Desserts That Rival the Main Menu

There’s this fantastic song by the R&B artist Tinashe and the DJ MAKJ called “Save Room for Us,” and I hear it in my head every time I sit down at a restaurant that I know has a dessert menu. It’s a subject I just will not shut up about, because when done right, dessert can elevate an already wonderful meal. Without it, you’re making it all the way to the end zone – only to score a field goal. (In nonsports parlance, it’s like a Macy’s Thanksgiving Day Parade without Snoopy – it’s still great, but it feels incomplete!)

For many restaurants, dessert is a matter of resources. In dire times, pastry chef positions are usually the first to get cut. And yet, I find that as a diner when I encounter an exciting, wide-ranging dessert menu, I’m more likely to spend a bit more money to end the night with something sweet. It’s a real Catch-22.

As my colleague Becky Hughes pointed out last fall, the city’s short but brilliant Hot Restaurant Summer ™ brought with it a renewed interest in sweets. Here are six restaurants (and one cafe) that understand the importance of an impressive dessert lineup.

Whenever I go to Sofreh in Prospect Heights, I always punctuate my meal with the baklava drizzled in citrus rose syrup and the Persian ice cream trio with saffron, rosewater and pistachio ice creams because, in my humble opinion, they taste even better together – think kesar pista. (You can also sample a handful of their desserts and breads at the months-old Sofreh Cafe in Bushwick.)

To Hawksmoor in the Flatiron district, the first American outpost of the popular London steakhouse, I more or less felt it was my civic duty to try the entire dessert menu from the pastry chef Carla Henriques. I’ll be dreaming of the Meyer lemon meringue dessert, with its ice cream and lemon curd insides, for a long time to come.

If you can get a seat at Gage & Tollner in Downtown Brooklyn, you’ll watch half a dozen baked alaskas fly by your table, one of many dessert options, not counting the celebration cakes you can order ahead of time. (Hot tip: If you’re looking for a show, ask for the off-the-menu flaming baba au rhum, or try the brand-new amaretto coffee sundae.)

Even one or two special dessert offerings can do the trick. The tasting menu at Jua in Flatiron ends with the platonic ideal of a hotteok, a type of Korean pancake, which chef Hoyoung Kim calls “Korean soul food.” It alone is worth the $ 130 price of admission, if you ask me.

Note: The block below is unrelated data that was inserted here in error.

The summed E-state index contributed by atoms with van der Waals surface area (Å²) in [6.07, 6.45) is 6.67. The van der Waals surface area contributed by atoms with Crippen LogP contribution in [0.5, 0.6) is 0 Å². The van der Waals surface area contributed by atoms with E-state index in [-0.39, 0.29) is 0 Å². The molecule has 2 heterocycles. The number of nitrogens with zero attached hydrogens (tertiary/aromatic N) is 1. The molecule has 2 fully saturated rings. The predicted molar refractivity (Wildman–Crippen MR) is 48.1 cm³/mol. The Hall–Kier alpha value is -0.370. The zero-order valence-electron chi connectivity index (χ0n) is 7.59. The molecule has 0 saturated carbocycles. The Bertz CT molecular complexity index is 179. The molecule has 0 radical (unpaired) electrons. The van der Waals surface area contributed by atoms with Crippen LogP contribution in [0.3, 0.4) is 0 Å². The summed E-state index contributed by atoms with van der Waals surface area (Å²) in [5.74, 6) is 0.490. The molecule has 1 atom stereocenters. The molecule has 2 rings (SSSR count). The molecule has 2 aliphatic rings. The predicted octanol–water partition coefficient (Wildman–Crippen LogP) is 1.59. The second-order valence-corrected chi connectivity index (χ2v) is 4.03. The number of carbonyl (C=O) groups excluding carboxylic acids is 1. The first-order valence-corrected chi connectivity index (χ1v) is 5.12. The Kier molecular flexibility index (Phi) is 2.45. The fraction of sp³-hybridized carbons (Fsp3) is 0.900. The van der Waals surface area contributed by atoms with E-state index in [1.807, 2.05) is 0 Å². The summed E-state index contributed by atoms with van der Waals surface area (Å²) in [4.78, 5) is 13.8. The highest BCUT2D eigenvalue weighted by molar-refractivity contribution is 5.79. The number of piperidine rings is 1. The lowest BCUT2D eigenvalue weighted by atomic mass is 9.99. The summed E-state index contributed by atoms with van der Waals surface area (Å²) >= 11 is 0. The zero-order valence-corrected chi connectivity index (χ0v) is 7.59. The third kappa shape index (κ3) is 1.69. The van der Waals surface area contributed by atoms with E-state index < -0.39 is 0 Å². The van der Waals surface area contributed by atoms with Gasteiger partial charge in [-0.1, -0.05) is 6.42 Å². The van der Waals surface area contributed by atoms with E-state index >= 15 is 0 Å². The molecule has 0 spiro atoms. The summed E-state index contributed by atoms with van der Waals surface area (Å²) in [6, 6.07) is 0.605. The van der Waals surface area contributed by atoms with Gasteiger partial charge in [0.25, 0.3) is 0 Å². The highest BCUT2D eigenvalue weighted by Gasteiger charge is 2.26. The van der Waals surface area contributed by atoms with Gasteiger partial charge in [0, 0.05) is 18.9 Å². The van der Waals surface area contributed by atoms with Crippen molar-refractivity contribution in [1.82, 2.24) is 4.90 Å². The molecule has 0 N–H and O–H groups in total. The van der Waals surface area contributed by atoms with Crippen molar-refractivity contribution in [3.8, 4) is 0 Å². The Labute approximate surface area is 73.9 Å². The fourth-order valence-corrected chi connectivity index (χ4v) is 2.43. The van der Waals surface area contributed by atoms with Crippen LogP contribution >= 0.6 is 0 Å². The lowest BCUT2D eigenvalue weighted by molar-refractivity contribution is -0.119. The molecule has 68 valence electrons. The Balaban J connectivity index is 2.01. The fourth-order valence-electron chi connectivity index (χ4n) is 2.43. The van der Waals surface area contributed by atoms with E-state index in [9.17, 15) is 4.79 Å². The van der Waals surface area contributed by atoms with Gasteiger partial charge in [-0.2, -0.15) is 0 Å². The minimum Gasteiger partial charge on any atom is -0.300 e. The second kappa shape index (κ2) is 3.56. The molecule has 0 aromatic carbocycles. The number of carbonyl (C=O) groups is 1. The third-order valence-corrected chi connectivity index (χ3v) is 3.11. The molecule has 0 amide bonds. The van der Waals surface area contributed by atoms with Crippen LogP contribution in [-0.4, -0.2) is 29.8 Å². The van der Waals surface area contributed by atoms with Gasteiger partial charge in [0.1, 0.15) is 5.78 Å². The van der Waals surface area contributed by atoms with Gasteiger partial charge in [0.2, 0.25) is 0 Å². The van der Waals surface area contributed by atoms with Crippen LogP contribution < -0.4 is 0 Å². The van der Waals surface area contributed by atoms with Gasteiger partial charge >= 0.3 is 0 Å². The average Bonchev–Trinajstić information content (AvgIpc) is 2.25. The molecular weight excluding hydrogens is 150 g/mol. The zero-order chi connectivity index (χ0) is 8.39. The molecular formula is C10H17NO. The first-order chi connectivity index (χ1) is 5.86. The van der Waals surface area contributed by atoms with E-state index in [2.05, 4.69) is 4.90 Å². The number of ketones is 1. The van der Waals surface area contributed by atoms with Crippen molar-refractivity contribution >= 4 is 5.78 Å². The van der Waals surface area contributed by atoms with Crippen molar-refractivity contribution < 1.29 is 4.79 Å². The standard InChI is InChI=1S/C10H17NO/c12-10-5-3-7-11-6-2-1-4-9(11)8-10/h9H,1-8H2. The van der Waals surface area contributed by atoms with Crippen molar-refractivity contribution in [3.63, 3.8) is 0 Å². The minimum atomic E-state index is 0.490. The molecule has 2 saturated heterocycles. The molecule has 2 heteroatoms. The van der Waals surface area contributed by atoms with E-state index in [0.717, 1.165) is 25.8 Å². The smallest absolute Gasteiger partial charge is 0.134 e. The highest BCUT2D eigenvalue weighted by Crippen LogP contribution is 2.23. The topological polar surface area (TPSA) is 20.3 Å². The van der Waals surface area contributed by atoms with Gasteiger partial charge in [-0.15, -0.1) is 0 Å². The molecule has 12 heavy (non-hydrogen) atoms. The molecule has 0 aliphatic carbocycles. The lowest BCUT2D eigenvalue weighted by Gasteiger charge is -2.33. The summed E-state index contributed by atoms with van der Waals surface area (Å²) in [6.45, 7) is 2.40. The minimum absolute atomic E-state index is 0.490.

At the Williamsburg outpost of the sushi restaurant Nami Nori, which specializes in temaki hand rolls, one of two desserts on the menu is a plate of “mochurros.” They’re so simple yet so brilliant: dough made from glutinous rice flour – the base of mochi – piped and deep fried like a churro, and served with a shallow bowl of tangy lemon curd. And of course there’s the city’s hottest fruit platter at the Cantonese-influenced Bonnie’s, also in Williamsburg, with star fruit, witch finger grapes, dragon fruit, lychee, orange slices and mango. It’s as thoughtful as the immigrant parents who inspired it. (Pete Wells advises getting to the door the moment it opens if you want a seat.)

I can not say whether the dessert menu is back or not, but I’m sure it still matters to those who, like myself, consider themselves dining completists.

Real quick, I’d like to say thank you for all of the well wishes that appeared in the Where to Eat inbox last week. I’ve been reading through the many queries you have about dining around New York City and will try my best to answer them in future newsletters and, somewhat rarely, in direct emails. I’m at for questions, requests and polite suggestions.

  • Tune in on April 8 for the Where to Eat virtual event featuring an interview with the comedian and TV host Desus Nice about how where he likes to eat, the most underrated food in New York and more.

  • Pete Wells reviewed Uncle Loua new restaurant in Manhattan’s Chinatown with cross-generational appeal that, by focusing on classic Cantonese dishes, is “a kind of love letter to its neighborhood.”

  • Openings and pop-ups: France meets Japan at the new TriBeCa restaurant L’Abeille (think miso-glazed pigeon grilled over binchotan charcoal); Manero’s, a red-sauce offshoot of Manero’s Pizza, opens tomorrow in Little Italy; the chef Adrienne Cheatham will take over the kitchen at Harlem’s Red Rooster on Sunday and April 10 in celebration of her new book, “Sunday Best.”

  • Rax Will reports on the push to use gender-neutral language and etiquette when addressing nonbinary and transgender customers, and the efforts to create safer spaces for the gender-expansive community in the restaurant industry.

  • The pandemic saw the shuttering of a handful of culinary schools. Priya Krishna reports on community colleges that are offering a cheaper alternative to more expensive programs.

  • If you like a rousing musical performance with your mimosa-fueled brunch, these six restaurants in Manhattan and the Hudson Valley are here to help.

    Follow NYT Food on Twitter spirit NYT Cooking on Instagram, Facebook, YouTube spirit Pinterest. Get regular updates from NYT Cooking, with recipe suggestions, cooking tips and shopping advice.

Leave a Comment